I’ve been having a bit of an identity crisis for the last year.  Once I stopped teaching, I had a hard time figuring out what my blog was supposed to be.  It wasn’t all teaching all the time before last December, but my teaching definitely informed who I was here.  I was afraid that, without having my students’ fabulous stories and all the things I learned from them, my blog would become the place for me to rant about racism, sexism and my wholly uninteresting pet peeves … and if you look over my posts from the last year, that’s mostly what you’ll see.  I was so busy trying to figure out who and what I was if I wasn’t “teacher lady,” I stopped writing entirely.

Add to that the self-imposed gag-order on writing about the work I left teaching to do.  It’s still true that I don’t want to talk too specifically about my work because doing so will give up the last little bit of anonymity I like to kid myself that I have here.  But, like teaching, my work is so much of what I’m doing.  It’s the reason I was in Detroit last month, the reason I’m having a whole other, off-blog kind of identity crisis right now … and yet I still feel I can’t write about it.  I know that anyone who reads here can easily figure out who I am.  There are so many dots to connect that lead right to me, and yet I still hold back.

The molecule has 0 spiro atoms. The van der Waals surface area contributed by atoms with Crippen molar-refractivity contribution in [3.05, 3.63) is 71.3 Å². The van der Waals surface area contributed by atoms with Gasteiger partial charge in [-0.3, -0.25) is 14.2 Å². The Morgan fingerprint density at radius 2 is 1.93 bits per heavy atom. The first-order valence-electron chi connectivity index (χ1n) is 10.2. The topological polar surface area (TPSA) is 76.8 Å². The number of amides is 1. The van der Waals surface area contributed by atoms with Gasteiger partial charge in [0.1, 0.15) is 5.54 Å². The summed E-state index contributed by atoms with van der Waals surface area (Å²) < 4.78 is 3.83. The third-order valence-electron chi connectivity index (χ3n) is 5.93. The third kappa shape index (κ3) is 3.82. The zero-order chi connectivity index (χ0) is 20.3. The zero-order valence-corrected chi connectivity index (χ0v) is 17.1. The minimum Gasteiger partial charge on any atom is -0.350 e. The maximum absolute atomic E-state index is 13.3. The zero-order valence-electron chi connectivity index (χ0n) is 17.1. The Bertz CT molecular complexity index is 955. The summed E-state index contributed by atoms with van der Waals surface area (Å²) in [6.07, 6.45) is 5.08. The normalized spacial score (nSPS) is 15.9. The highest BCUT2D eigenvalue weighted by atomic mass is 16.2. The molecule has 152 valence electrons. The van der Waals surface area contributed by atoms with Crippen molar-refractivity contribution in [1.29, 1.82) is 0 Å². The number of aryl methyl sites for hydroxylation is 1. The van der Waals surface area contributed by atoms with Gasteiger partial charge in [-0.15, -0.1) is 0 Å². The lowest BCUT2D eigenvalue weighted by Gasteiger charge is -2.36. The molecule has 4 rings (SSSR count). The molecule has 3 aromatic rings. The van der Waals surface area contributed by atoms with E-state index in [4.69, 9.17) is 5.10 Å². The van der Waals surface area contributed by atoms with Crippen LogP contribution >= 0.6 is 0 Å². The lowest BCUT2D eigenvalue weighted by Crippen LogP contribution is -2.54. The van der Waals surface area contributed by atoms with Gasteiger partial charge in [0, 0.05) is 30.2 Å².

In two months, this blog will be four years old, and I’m questioning whether I should just shut it down and move on.  I don’t think I want to shut down, but I’m still feeling stuck.  Certainly it’s true that there will always be things that annoy the crap out of me, and I’ll always be ready to rant about them, but I’m really not looking to just be pissed off online all the time.  So what am I left with?